30. Lopes AM, Dalton KP, Magalhaes MJ, Parra F, Esteves PJ, Holmes EC, Abrantes J. Full genomic analysis of new variant rabbit hemorrhagic disease virus revealed multiple recombination events. J Gen Virol. 2015;96(Pt 6):1309–19.

    Article  CAS  Google Scholar 

  31. Kumar S, Stecher G, Li M, Knyaz C, Tamura K. MEGA X: molecular evolutionary genetics analysis across computing platforms. Mol Biol Evol. 2018;35(6):1547–9.

    Article  CAS  Google Scholar 

  32. Miao Q, Qi R, Veldkamp L, Ijzer J, Kik ML, Zhu J, Tang A, Dong D, Shi Y, van Oers MM et al: Immunogenicity in Rabbits of Virus-Like Particles from a Contemporary Rabbit Haemorrhagic Disease Virus Type 2 (GI.2/RHDV2/b) Isolated in The Netherlands. Viruses. 2019;11(6):553.

    Article  CAS  Google Scholar 

  33. Dalton KP, Nicieza I, Balseiro A, Muguerza MA, Rosell JM, Casais R, Alvarez AL, Parra F. Variant rabbit hemorrhagic disease virus in young rabbits, Spain. Emerg Infect Dis. 2012;18(12):2009–12.

    Article  Google Scholar 

  34. Silverio D, Lopes AM, Melo-Ferreira J, Magalhaes MJ, Monterroso P, Serronha A, Maio E, Alves PC, Esteves PJ, Abrantes J. Insights into the evolution of the new variant rabbit haemorrhagic disease virus (GI.2) and the identification of novel recombinant strains. Transbound Emerg Dis. 2018;65(4):983–92.

    Article  CAS  Google Scholar 

Download references


The authors would like to thank the technical staff of the Department of Pathology and the Research Center for Emerging Infections and Zoonoses for their excellent technical assistance.


STJ was supported by the Niedersachsen-Research Network on Neuroinfectiology (N-RENNT) of the Ministry of Science and Culture of Lower Saxony and the Deutsche Forschungsgemeinschaft (DFG, German Research Foundation) – 398066876/GRK 2485/1. The funders had no role in study design, data collection and analysis, decision to publish, or preparation of the manuscript.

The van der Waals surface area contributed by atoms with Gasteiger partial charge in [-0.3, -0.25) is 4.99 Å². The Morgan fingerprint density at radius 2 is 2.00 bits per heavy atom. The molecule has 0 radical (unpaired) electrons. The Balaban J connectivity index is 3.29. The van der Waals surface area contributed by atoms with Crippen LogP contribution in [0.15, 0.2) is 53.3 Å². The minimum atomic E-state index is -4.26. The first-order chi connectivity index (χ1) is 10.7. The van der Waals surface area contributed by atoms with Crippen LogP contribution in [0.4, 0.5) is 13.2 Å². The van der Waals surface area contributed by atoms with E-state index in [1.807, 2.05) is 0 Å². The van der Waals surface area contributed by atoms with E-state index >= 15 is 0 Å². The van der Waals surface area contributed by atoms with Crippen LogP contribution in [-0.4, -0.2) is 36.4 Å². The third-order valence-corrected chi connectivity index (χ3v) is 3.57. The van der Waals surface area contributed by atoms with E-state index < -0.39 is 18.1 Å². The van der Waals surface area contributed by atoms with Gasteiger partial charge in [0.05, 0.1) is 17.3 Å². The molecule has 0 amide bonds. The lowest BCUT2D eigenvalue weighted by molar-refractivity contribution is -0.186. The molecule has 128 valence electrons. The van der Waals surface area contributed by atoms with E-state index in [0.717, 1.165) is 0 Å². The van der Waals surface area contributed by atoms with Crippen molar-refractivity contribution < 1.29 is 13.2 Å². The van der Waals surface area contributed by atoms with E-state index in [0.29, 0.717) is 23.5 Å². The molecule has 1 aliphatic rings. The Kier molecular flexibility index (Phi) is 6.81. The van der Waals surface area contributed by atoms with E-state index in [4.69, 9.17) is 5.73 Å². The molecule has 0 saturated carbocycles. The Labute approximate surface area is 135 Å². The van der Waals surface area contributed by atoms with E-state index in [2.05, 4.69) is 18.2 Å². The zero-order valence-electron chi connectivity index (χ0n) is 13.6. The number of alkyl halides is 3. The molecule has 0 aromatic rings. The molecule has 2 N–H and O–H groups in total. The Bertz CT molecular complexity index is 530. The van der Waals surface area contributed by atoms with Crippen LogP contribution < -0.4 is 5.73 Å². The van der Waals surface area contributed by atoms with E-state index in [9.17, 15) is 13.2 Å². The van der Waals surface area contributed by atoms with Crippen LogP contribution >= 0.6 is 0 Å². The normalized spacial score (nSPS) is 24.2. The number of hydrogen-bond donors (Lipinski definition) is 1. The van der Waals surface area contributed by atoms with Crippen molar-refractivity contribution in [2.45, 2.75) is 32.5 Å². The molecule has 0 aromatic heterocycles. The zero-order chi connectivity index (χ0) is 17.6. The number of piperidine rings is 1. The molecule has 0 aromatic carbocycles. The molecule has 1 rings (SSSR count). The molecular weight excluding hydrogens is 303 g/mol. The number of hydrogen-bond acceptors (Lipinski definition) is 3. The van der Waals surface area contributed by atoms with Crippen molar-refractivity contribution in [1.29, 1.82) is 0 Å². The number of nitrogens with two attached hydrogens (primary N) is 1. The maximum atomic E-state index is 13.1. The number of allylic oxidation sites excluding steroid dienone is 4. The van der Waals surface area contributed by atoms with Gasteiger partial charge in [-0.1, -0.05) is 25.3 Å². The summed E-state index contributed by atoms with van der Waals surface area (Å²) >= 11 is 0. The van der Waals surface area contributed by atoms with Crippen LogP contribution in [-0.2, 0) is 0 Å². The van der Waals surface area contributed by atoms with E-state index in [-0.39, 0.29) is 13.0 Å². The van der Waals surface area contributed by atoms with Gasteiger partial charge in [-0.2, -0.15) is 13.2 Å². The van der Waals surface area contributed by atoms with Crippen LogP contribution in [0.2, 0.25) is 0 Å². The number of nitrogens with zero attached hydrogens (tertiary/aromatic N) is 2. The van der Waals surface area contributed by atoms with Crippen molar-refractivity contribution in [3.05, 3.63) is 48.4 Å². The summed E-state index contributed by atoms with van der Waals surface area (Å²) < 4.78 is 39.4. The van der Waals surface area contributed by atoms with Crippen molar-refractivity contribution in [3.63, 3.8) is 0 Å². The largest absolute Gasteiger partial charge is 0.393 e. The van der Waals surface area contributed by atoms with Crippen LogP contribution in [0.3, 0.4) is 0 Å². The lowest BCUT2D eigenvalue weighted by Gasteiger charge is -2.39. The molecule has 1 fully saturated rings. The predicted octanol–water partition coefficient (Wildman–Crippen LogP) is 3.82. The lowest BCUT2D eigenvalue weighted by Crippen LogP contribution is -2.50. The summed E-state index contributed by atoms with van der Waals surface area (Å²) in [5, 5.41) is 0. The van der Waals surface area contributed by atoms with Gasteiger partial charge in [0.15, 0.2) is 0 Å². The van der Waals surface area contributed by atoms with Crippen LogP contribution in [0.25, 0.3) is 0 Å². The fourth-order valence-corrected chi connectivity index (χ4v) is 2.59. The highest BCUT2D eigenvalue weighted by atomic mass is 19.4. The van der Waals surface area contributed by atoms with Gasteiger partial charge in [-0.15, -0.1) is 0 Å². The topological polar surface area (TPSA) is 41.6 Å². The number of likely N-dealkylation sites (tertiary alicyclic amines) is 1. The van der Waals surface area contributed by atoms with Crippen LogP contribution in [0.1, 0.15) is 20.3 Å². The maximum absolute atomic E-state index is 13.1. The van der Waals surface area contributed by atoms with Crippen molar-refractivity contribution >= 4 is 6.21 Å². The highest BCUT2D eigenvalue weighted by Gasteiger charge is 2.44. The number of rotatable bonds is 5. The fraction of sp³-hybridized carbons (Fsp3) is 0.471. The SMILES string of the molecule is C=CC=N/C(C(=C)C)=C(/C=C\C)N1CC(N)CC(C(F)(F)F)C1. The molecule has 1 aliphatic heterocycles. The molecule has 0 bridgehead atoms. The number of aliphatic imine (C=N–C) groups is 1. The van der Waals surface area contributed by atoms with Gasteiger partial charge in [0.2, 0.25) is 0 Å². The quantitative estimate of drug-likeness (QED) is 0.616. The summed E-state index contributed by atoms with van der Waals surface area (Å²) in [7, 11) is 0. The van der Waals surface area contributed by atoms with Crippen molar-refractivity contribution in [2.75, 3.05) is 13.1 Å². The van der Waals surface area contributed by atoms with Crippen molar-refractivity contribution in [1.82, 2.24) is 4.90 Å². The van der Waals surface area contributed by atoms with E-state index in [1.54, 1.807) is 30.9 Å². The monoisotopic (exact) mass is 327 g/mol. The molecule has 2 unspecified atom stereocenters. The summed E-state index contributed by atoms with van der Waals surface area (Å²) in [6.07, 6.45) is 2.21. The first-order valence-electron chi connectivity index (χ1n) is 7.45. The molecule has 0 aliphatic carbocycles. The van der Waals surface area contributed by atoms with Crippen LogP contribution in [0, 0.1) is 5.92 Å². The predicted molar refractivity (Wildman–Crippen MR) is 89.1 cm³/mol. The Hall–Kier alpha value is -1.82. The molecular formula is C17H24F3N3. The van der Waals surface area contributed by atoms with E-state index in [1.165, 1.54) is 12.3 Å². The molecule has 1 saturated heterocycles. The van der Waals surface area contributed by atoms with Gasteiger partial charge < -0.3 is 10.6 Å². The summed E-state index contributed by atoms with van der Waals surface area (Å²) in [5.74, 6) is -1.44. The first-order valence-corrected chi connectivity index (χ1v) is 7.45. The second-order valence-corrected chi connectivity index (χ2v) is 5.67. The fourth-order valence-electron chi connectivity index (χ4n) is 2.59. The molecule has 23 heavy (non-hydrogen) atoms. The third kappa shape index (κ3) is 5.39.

Author information

Authors and Affiliations



MB and STJ contributed equally to this paper. MB and AB performed the histopathological examination. STJ, WKJ and AO carried out Next Generation Sequencing, recombination analysis and the phylogenetic analysis. PK performed RT-PCR and AG-ELISA. HK and BL contributed to the data collection of hares. MB and STJ drafted the manuscript. All authors read and approved the final manuscript.

Corresponding author

Correspondence to Andreas Beineke.

Ethics declarations

Ethics approval and consent to participate

The authors declare that all applicable ethical guidelines were followed.

Consent for publication

Not applicable.

Competing interests

From the authors there is no conflict of interest regarding the publication of this article declared.

Additional information

Publisher’s Note

Springer Nature remains neutral with regard to jurisdictional claims in published maps and institutional affiliations.

Supplementary information

Additional file 1: Supplementary material 1.

Overview of examined mountains hares from a zoo facility in Germany.

Additional file2 : Supplementary material 2.

Sequences used for the phylogenetic analyses, along with their new and old classification.

Rights and permissions

Open Access This article is licensed under a Creative Commons Attribution 4.0 International License, which permits use, sharing, adaptation, distribution and reproduction in any medium or format, as long as you give appropriate credit to the original author(s) and the source, provide a link to the Creative Commons licence, and indicate if changes were made. The images or other third party material in this article are included in the article's Creative Commons licence, unless indicated otherwise in a credit line to the material. If material is not included in the article's Creative Commons licence and your intended use is not permitted by statutory regulation or exceeds the permitted use, you will need to obtain permission directly from the copyright holder. To view a copy of this licence, visit The Creative Commons Public Domain Dedication waiver ( applies to the data made available in this article, unless otherwise stated in a credit line to the data.

Reprints and permissions

About this article

Check for updates. Verify currency and authenticity via CrossMark

Cite this article

Buehler, M., Jesse, S.T., Kueck, H. et al. Lagovirus europeus GI.2 (rabbit hemorrhagic disease virus 2) infection in captive mountain hares (Lepus timidus) in Germany. BMC Vet Res 16, 166 (2020).

Download citation

  • Received:

  • Accepted:

  • Published:

  • DOI: